One quick observation; this debate is nothing new.  In Principles and Practice in Second Language Acquisition way back in 1982, Krashen was already complaining about the relationship between researchers and teachers.
* Textbooks--another subject that I've got a lot to say about.  The short version is that I hate textbooks, but at the same time I have to admit I'd be frightened of doing a course without a textbook.

Episode 67
Cambridge Main Suite Exams, Mental Health, and The Committee of 12--all interesting subjects.  I have nothing to add.

TEFL Interviews 34: Mario Saraceni 
Another great interview.  There was a LOT of interesting stuff in here to chew on.
* Much of this, particularly the discussion of Braj Kachu and the circles of English, overlapped with the book I read recently: Teaching English as an International Language by Sandra Lee McKay.
* I thought it was interesting when Saraceni said that the moment you classify different varieties of English, you open the door for someone else to rank them.  I hadn't thought of that before.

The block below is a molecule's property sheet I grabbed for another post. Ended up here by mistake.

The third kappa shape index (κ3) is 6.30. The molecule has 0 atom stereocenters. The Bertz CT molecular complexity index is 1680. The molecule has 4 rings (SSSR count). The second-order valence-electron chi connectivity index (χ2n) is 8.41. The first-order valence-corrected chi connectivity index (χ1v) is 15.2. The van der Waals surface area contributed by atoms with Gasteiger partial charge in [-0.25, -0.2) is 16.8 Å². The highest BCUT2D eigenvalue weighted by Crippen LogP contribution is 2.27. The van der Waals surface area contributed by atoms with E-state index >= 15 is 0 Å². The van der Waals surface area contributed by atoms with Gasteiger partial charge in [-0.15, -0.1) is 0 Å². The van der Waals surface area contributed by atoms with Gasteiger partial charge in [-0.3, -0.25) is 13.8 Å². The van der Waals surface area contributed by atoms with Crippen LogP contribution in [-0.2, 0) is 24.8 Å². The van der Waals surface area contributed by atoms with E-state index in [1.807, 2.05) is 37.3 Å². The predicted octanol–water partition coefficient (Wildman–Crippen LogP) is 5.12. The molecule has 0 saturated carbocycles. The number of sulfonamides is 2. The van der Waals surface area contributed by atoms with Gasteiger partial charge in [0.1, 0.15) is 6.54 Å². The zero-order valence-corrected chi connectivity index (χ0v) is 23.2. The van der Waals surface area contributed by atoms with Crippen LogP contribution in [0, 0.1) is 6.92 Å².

Episode 68
* I don't really know that much about John Dewey, but his name comes up a lot.  (Chomsky often references him.)
* I actually had some interaction with the author they mention--Neomy Storch.  At the University of Melbourne she helped guide me through some of the paperwork necessary for filing my thesis.  She also guest lectured once in our class on collaboration.

Episode 69
* Learning Styles--I've been skeptical of learning styles ever since I saw Russ Mayne's presentation on it.  Link to Russ Mayne's blog HERE.  (And to give credit where credit is due, I found out about Russ Mayne via TEFLology.)
* Steven Pinker got mentioned in this episode--my review of his book HERE.
* The British Council--this was interesting.